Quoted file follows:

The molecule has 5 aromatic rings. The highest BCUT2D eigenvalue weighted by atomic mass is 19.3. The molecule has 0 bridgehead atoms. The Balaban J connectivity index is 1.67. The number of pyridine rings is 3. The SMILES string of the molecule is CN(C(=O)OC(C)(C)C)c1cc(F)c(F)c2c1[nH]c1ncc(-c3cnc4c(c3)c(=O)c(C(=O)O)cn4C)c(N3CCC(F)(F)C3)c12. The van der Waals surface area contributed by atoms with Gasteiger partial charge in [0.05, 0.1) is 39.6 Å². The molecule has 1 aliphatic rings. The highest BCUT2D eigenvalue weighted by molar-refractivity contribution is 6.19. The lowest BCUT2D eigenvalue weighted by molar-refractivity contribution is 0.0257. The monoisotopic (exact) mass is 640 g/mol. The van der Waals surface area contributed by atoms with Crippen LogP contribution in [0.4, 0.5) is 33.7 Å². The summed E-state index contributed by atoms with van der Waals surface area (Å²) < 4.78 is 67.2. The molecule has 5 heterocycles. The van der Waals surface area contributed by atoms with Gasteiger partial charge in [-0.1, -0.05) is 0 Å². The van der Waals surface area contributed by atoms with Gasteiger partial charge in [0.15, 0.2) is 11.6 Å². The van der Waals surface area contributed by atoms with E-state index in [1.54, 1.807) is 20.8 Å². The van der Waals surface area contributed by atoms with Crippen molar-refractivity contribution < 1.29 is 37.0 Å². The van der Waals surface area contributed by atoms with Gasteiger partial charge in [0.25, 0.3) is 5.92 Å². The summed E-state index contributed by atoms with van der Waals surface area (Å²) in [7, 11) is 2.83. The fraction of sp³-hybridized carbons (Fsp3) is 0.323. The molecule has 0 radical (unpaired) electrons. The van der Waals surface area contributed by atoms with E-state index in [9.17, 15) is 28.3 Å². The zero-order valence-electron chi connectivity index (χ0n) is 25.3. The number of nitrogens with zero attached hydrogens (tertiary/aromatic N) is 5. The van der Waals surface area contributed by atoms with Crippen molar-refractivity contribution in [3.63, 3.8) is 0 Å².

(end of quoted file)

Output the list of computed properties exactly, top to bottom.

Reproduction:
The molecule has 5 aromatic rings. The highest BCUT2D eigenvalue weighted by atomic mass is 19.3. The molecule has 0 bridgehead atoms. The Balaban J connectivity index is 1.67. The number of pyridine rings is 3. The SMILES string of the molecule is CN(C(=O)OC(C)(C)C)c1cc(F)c(F)c2c1[nH]c1ncc(-c3cnc4c(c3)c(=O)c(C(=O)O)cn4C)c(N3CCC(F)(F)C3)c12. The van der Waals surface area contributed by atoms with Gasteiger partial charge in [0.05, 0.1) is 39.6 Å². The molecule has 1 aliphatic rings. The highest BCUT2D eigenvalue weighted by molar-refractivity contribution is 6.19. The lowest BCUT2D eigenvalue weighted by molar-refractivity contribution is 0.0257. The monoisotopic (exact) mass is 640 g/mol. The van der Waals surface area contributed by atoms with Crippen LogP contribution in [0.4, 0.5) is 33.7 Å². The summed E-state index contributed by atoms with van der Waals surface area (Å²) < 4.78 is 67.2. The molecule has 5 heterocycles. The van der Waals surface area contributed by atoms with Gasteiger partial charge in [-0.1, -0.05) is 0 Å². The van der Waals surface area contributed by atoms with Gasteiger partial charge in [0.15, 0.2) is 11.6 Å². The van der Waals surface area contributed by atoms with E-state index in [1.54, 1.807) is 20.8 Å². The van der Waals surface area contributed by atoms with Crippen molar-refractivity contribution < 1.29 is 37.0 Å². The van der Waals surface area contributed by atoms with Gasteiger partial charge in [0.25, 0.3) is 5.92 Å². The summed E-state index contributed by atoms with van der Waals surface area (Å²) in [7, 11) is 2.83. The fraction of sp³-hybridized carbons (Fsp3) is 0.323. The molecule has 0 radical (unpaired) electrons. The van der Waals surface area contributed by atoms with E-state index in [9.17, 15) is 28.3 Å². The zero-order valence-electron chi connectivity index (χ0n) is 25.3. The number of nitrogens with zero attached hydrogens (tertiary/aromatic N) is 5. The van der Waals surface area contributed by atoms with Crippen molar-refractivity contribution in [3.63, 3.8) is 0 Å².